It’s not easy to say why this is. Animators have a reputation as solitary creatures, but the ones I know are social butterflies compared to writers and programmers. It may well be that animation is hard, so melancholic pathos seems more appealing when all that is needed is a second of stillness followed by a droop of the eyes.  Whatever the reason, a dialogue-free animation about loneliness can still be a perfectly valid thing.  The opening sections of Up and Wall-E are both variations on this theme, and for me they are my favourite part of those films.

Yet the fact remains that animators’ fondness for this form is noticeably greater than that of audiences. If in doubt, ask a commissiong editor how they react when they hear the phrase “animator’s passion project”.

Which brings us back to The Fantastic Flying Books of Mr. Morris Lessmore. As I mentioned in this post here, this animated storybook is let down by a story which I believe I described as “hokey old arse”. It goes like this: Morris Lessmore is a young man who likes order.  Some vague unnamed event happens which turns his life upside down, so he finds solace in reading a book about Humpty Dumpty. He then moves into a library, spends his entire life with books, grows old and dies. The twist at the end is that he had been writing a book himself, about his life, which a little girl finds at the end.  All this is smothered in the message “books are magic” and “everyone is special”, but as each entry in Morris’ book presumably reads “sat alone and read books again today”, it’s possible that the whole thing is essentially sarcastic.

It’s not a story that seems aimed at picture book-age children. There is no antagonist, other than the process of ageing, and the main character is an entirely reactive protagonist that it is hard to care about. There are no jokes. The emotional core, a bitter-sweet meditation on ageing and death, is not something that five-year olds will relate to. The sections about caring and repairing books will reinforce, to a young mind, the idea that books are hard work. There is something to be said for stressing the value of books to that age group, but that is best done by exposing children to good stories rather than bad ones.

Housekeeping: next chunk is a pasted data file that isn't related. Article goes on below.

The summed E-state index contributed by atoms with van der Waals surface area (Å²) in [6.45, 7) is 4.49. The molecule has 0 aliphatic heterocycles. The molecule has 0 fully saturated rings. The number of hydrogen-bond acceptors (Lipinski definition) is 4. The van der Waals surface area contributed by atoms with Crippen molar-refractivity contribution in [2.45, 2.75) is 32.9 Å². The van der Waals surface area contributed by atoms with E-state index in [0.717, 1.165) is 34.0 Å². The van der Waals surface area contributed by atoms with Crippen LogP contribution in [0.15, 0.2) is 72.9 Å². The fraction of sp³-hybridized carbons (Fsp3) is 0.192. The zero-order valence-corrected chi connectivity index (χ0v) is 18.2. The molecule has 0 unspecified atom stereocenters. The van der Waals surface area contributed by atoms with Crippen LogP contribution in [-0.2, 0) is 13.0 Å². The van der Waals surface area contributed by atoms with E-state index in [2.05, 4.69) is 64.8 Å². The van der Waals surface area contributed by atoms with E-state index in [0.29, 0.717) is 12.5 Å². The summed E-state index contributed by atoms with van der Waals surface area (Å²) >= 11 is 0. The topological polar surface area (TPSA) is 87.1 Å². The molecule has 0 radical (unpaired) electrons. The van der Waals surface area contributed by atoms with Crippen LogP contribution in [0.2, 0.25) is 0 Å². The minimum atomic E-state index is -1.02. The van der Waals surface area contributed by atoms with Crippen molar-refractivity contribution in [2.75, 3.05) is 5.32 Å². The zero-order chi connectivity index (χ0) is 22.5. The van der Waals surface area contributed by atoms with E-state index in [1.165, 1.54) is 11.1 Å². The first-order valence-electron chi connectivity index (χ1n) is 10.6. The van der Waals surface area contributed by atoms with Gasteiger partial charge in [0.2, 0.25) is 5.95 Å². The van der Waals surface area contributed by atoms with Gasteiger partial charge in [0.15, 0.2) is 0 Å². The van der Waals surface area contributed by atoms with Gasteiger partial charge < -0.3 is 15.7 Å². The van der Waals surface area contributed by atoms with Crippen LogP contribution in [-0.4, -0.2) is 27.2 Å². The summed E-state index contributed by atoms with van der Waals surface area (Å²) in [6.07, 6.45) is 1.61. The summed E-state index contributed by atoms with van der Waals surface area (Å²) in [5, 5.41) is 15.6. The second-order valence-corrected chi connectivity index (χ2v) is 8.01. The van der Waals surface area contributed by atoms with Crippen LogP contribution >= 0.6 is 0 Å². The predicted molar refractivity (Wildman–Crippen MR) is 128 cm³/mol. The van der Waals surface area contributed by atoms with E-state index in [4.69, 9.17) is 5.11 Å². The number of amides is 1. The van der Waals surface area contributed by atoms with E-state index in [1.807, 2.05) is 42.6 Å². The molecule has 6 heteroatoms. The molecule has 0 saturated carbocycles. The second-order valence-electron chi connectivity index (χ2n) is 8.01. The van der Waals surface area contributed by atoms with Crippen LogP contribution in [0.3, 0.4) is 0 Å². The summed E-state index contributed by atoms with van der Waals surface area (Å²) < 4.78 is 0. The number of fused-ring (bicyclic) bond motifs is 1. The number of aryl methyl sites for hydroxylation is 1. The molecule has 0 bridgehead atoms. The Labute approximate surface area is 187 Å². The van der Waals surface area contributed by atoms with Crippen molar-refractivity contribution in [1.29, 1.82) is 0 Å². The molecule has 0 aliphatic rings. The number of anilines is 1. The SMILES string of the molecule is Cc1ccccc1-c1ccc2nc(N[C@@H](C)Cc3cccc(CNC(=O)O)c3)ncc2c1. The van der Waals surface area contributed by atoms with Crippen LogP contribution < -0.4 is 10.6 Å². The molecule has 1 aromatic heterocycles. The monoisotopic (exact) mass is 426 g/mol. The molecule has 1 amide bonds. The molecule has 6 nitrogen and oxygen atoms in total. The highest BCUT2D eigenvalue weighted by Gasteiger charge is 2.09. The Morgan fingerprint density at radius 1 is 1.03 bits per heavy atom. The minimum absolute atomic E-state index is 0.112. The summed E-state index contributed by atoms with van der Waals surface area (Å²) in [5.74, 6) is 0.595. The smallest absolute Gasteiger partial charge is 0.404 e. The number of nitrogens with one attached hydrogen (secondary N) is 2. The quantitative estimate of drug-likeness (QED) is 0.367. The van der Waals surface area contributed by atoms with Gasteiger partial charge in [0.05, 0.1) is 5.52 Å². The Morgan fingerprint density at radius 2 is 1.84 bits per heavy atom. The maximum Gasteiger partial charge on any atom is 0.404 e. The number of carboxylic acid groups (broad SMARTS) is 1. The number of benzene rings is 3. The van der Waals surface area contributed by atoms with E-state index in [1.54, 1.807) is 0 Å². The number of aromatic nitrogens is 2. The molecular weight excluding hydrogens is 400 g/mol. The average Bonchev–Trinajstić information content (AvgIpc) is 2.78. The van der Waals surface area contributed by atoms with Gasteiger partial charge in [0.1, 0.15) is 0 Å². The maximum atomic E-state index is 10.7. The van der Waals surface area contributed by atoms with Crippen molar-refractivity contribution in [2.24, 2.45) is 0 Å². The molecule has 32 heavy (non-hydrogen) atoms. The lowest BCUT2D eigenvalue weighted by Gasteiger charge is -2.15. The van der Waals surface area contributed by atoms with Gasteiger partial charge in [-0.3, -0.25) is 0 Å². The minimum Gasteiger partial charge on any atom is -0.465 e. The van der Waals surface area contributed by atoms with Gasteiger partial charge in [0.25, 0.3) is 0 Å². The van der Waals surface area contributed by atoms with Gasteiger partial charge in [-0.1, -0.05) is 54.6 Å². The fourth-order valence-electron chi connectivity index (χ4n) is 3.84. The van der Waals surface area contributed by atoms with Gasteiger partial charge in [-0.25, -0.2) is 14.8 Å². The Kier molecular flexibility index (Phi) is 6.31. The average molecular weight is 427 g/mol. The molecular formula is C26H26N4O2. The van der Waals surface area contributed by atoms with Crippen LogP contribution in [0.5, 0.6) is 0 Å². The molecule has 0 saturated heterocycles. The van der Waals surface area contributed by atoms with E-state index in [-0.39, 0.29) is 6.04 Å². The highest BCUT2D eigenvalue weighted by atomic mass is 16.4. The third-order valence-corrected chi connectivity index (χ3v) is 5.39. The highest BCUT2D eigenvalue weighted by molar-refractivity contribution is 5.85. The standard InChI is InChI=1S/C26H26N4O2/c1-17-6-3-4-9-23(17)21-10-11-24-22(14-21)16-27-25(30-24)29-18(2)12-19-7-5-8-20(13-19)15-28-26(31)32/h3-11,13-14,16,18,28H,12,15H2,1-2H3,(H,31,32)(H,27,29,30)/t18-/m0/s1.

So, why was so much work put into bringing that particular story to fruition?  It’s entirely possible that developers Moonbot were being very clever, and that the target audience was never intended to be children. It’s possible that the book exists to make as big a splash for the studio as possible, and that the target audience was always animation lecturers, Apple early-adopters and excitable journalists.

Then again, they may have made the fatal mistake of showing the story to their 5 year old children, asking them what they think, and hence genuinely believe that it’s a story children love.  Children at this age always give the answer that adults want to hear, and it is to the childs great credit how accurately they can deduce what this is. (Rather awkwardly, the only real way you can tell whether a children’s story is a success is to wait thirty years and ask the now-grown reader if they remember it, then watch to see if their face lights up.)

But while Morris Lessmore claims to be a celebration of the magic of stories, it is a celebration of the magic of images. And that is no bad thing. It is an “animator’s narrative”, where a string of lovely, striking, memorable images are strung together and called a story. Look at the care and craftsmanship that has gone into the visual side of Morris Lessmore:

The Making Of Morris: Part 2 (Animation We Cherish) from Moonbot Studios on Vimeo.

Now – all this raises an interesting point about the current state of tablet books.

If you look at who is working in the medium of tablet books, then you’ll see that illustrators and animators are doing themselves proud.  Also present and correct are coders, digital developers and eager start-up businessmen. All these people have stepped up, experiemented and are trying new things.  What you won’t find are that many established writers. Indeed, looking at most of the tablet books I’ll be talking about over the next few weeks, the majority are adaptations of existing printed text.

Why is this? Writers are usually quick to sniff out a chance of an audience.  They have been quick to embrace Kindle self publishing and experiment with Twitter novels, but there is a noticeable lack of writers writing specifically for tablet books.  In part, this may be due to a lack of contacts or programming skills. Digital developers tend to work more closely with illustrators than writers.

But it may also be because writers do not yet see any potential in the format, or see how a tablet book could be a better narrative than a normal one. And if this is the case, then it could be a serious issue.

Because if tablet books are to prosper, they will need writers to take the lead.


Have a watch of this, it’s the most visually impressive tablet book at the moment: The Fantastic Flying Books of Mr. Morris Lessmore by Moonbot Studios.